Rehearsals are complicated things. No two are ever the same, you can never quite know what to expect, you’re dealing with real people with real personalities, you’re at the mercy of equipment and the operator(s) of that equipment, you’re working with volunteers who (perhaps like you) have other full-time jobs and responsibilities, and you’re trying to accomplish several different goals.
For me, those goals include: chemistry building, musical preparation, spiritual calibration, arrangement tightening, sound checking, monitor mixing, prayer, worship, creativity cultivation, transition smoothening, potential train-wreck spotting, and many more.
Some rehearsals go really well. Some don’t. This will always be the case. But if you’re not intentional, careful, prepared, relaxed and confident, you run the risk of having worship team rehearsals that are ineffective, counter-productive, and draining. They’re incredibly important to your worship team’s effectiveness in serving their congregation.
Here are some practical suggestions for fruitful rehearsals:
Get the songs to your team at least 48 hours ahead of time
Rehearsals are for rehearsals. Practice belongs at home. Get your team the song list, music, and recordings at least two days before rehearsal, or sooner if possible. The more time people have to listen and play through songs at home, the more fruitful your rehearsal will be. (For legal ways to get recordings of music to your worship team, see this post on Worship Matters.)
Pray before and after
J.S. Bach would write “J.J.” (Jesu Juva: “Jesus help!”) on top of each of his works. At the end he would write “S.D.G.” (Soli Deo Gloria: “To God be the glory”). This is a good model for what to pray before and after our rehearsals too.
Keep it moving
No one likes sitting in traffic. People would rather take a longer route if it means they’ll at least be moving. The same principle applies to rehearsals. No one likes a rehearsal that moves slowly or is stop-and-go. Keep it moving and your team will rise and call you blessed.
Know where you want to go
Staying with the car analogy for a moment: Have you ever followed someone in a car who keeps making u-turns and getting a bit lost? You’re willing to grant them a few u-turns, but if it keeps happening, you’d rather not follow them anymore and just follow your own directions. Same for your team.
Have the music ready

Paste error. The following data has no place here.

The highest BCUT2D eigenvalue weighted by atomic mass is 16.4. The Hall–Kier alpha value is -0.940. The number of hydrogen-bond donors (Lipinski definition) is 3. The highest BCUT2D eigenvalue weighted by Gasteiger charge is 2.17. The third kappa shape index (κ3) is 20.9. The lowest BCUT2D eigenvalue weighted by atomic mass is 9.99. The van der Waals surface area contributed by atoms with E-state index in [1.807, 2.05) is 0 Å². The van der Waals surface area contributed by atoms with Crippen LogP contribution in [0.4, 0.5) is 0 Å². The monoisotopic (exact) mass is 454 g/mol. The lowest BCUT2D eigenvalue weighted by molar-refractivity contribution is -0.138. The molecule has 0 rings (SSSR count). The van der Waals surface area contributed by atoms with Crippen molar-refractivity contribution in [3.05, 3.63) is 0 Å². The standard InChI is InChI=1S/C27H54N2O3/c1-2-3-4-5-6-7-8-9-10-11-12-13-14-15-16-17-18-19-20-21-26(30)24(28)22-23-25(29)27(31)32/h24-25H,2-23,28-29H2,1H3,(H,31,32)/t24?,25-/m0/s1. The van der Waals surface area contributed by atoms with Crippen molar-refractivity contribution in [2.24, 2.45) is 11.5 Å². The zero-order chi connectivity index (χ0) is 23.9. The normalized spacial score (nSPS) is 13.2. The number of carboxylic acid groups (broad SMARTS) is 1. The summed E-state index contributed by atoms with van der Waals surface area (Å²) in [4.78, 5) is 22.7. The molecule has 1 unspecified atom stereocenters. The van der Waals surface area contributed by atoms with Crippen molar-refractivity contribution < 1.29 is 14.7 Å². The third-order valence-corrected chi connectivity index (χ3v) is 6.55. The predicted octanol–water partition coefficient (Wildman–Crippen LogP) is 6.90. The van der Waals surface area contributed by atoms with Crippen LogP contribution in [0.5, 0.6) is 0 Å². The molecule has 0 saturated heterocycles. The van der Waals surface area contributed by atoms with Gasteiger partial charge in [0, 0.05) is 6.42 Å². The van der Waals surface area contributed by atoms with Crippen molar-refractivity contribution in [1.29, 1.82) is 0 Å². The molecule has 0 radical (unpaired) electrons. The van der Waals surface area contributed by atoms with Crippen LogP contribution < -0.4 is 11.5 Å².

Few things will annoy your worship team and limit your rehearsals’ fruitfulness more than not having the music ready when rehearsal starts. If your team brings their music from home, then this burden lies more on them. But if you provide chord chart packets for your team, make sure they’re ready and in order for everyone. And pay attention to the details: are the words right, are the chords right, and are the chords in the right place? This will save you and your team a lot of time at rehearsal.
Make sure everyone can hear each other
If you rehearse in a living room, garage, or some other practice room, spend some time and/or money to ensure things aren’t just going to be loud and messy. Make sure everyone can hear themselves and each other. If you’re practicing in your actual worship space, always have a sound engineer present. If you can’t hear each other, you might as well not rehearse.
Foster a light-hearted atmosphere
People love to laugh. Make little jokes, poke fun at yourself, tease people, and leave space for people to be themselves. While you want to keep things moving, if you allow pressure and anxiety to build, you’ll be working against yourself.
Don’t tolerate persistent tardiness or bad attitudes
Two or three times a year, I send a gentle reminder to the worship team to be on time to rehearsals. This is usually because two or three times a year I notice the worship team is coming late. If, after these reminders, someone continues to come late, you need to talk to them personally. If, after this, nothing improves, you need to give them a break from the worship team and kindly ask them to tell you when they have some more space in their life to honor the time commitment to the worship team. If you choose to keep kicking this can down the road, you choose to limit your team’s effectiveness and growth.
A year ago I wrote a post called “Loosing Your Cool Isn’t Cool”, and I compared the worship leader’s role to that of a flight attendant. If your flight attendant looks worried, then you should look worried. If they look relaxed, then you won’t mind the bursts of turbulence. Your team is watching you. Stay cool and relaxed even when there is turbulence.